Start Date

1-12-2016 12:00 AM

Description

The continual evolution of weed species and populations resistant to herbicides from one or more mechanism-of-action families represents one of the most daunting challenges faced by weed management practitioners. Waterhemp has evolved resistance to more herbicide mechanisms of action than any other Illinois weed species, including resistance to inhibitors of acetolactate synthase (ALS), photosystem II (PSII), protoporphyrinogen oxidase (PPO), enolpyruvyl shikimate-3-phosphate synthase (EPSPS) and hydroxyphenyl pyruvate dioxygenase (HPPD). Not every individual waterhemp plant is r esistant to one or more herbicides, but the majority of field-level waterhemp populations contain one or more types of herbicide resistance. Perhaps even more daunting is the occurrence of multiple herbicide resistances within individual plants and/or fields. Waterhemp plants and populations demonstrating multiple herbicide resistance are becoming increasingly common and greatly reduce the number of herbicide options that remain effective for their control.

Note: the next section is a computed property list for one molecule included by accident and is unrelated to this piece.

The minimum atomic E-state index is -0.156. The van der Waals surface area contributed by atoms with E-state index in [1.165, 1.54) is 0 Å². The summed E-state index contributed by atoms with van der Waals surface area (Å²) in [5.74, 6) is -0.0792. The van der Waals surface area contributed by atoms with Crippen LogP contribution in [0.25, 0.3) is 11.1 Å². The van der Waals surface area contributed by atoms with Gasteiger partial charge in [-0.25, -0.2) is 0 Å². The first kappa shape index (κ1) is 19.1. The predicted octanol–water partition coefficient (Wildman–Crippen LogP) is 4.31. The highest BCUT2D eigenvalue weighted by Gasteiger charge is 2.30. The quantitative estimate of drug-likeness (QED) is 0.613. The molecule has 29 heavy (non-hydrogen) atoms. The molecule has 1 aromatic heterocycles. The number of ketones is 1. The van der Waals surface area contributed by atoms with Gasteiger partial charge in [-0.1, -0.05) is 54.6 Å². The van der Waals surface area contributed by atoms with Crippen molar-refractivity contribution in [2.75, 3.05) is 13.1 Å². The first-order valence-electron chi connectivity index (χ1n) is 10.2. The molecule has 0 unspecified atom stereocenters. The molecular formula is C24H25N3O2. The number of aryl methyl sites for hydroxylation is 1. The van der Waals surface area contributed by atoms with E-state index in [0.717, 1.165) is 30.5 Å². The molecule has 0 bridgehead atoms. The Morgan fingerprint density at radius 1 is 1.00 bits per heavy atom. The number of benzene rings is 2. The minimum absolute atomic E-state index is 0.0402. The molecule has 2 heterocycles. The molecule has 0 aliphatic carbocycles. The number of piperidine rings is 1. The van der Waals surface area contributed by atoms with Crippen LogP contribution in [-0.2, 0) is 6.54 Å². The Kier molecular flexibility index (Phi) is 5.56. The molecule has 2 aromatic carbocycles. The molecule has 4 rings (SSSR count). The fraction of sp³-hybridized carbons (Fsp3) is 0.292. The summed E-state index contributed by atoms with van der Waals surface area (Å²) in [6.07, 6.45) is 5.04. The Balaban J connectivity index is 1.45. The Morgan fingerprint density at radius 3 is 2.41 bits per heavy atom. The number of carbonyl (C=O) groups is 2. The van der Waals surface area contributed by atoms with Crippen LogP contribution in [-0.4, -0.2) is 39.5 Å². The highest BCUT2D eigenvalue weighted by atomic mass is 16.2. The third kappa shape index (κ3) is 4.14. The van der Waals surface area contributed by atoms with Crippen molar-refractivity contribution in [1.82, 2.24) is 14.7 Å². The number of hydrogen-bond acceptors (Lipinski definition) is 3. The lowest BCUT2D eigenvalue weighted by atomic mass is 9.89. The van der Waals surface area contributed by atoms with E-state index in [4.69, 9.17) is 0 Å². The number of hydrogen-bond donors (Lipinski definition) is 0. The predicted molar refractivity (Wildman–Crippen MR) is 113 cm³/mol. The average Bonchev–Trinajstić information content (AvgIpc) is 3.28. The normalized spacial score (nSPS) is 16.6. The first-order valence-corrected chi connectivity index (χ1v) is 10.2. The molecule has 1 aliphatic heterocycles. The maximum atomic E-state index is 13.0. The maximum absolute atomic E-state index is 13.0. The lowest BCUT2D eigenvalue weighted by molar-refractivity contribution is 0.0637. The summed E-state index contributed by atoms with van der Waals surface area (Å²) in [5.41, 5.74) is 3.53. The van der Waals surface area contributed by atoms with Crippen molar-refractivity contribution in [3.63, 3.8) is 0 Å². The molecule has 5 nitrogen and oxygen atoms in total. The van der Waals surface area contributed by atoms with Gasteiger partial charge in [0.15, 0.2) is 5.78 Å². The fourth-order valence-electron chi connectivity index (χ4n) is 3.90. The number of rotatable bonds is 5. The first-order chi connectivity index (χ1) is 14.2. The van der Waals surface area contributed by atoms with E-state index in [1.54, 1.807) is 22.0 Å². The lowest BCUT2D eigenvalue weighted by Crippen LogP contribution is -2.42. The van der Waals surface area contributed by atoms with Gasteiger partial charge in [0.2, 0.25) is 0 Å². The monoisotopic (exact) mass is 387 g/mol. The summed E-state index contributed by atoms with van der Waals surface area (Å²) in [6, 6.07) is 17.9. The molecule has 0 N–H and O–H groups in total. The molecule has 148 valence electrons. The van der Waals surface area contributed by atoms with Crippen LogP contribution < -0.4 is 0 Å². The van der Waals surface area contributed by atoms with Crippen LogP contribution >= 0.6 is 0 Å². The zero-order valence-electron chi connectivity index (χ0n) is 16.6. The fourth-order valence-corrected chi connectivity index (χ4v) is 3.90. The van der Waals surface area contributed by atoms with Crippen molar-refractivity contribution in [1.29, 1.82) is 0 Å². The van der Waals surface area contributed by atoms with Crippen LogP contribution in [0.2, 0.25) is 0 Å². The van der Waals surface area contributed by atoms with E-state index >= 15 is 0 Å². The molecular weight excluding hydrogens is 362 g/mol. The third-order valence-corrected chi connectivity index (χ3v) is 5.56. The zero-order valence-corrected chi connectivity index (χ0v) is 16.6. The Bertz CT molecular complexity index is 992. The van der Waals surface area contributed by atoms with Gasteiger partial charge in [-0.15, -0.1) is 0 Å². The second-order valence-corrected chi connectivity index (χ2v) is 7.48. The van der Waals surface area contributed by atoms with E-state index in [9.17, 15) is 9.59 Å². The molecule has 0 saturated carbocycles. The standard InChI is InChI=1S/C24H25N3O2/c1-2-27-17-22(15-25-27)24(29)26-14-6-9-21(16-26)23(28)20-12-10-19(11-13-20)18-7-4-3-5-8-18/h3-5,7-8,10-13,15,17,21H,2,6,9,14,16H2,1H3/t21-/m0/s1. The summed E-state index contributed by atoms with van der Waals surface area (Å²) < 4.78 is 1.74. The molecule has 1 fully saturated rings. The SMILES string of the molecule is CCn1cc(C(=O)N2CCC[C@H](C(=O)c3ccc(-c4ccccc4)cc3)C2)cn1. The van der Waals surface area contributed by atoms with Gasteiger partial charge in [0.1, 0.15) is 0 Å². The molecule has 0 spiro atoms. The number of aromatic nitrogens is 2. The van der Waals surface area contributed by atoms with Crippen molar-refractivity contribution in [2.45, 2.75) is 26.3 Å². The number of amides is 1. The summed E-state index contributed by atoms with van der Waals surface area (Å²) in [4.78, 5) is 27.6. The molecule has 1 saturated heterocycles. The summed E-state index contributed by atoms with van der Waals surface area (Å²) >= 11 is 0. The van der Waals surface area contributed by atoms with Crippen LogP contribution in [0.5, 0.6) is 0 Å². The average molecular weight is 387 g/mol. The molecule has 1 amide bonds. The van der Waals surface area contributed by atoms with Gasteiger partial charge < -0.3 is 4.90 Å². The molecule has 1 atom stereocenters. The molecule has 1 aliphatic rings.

DOI

https://doi.org/10.31274/icm-180809-204

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Dec 1st, 12:00 AM

Herbicide resistance: Experiences east of the Mississippi River

The continual evolution of weed species and populations resistant to herbicides from one or more mechanism-of-action families represents one of the most daunting challenges faced by weed management practitioners. Waterhemp has evolved resistance to more herbicide mechanisms of action than any other Illinois weed species, including resistance to inhibitors of acetolactate synthase (ALS), photosystem II (PSII), protoporphyrinogen oxidase (PPO), enolpyruvyl shikimate-3-phosphate synthase (EPSPS) and hydroxyphenyl pyruvate dioxygenase (HPPD). Not every individual waterhemp plant is r esistant to one or more herbicides, but the majority of field-level waterhemp populations contain one or more types of herbicide resistance. Perhaps even more daunting is the occurrence of multiple herbicide resistances within individual plants and/or fields. Waterhemp plants and populations demonstrating multiple herbicide resistance are becoming increasingly common and greatly reduce the number of herbicide options that remain effective for their control.

 

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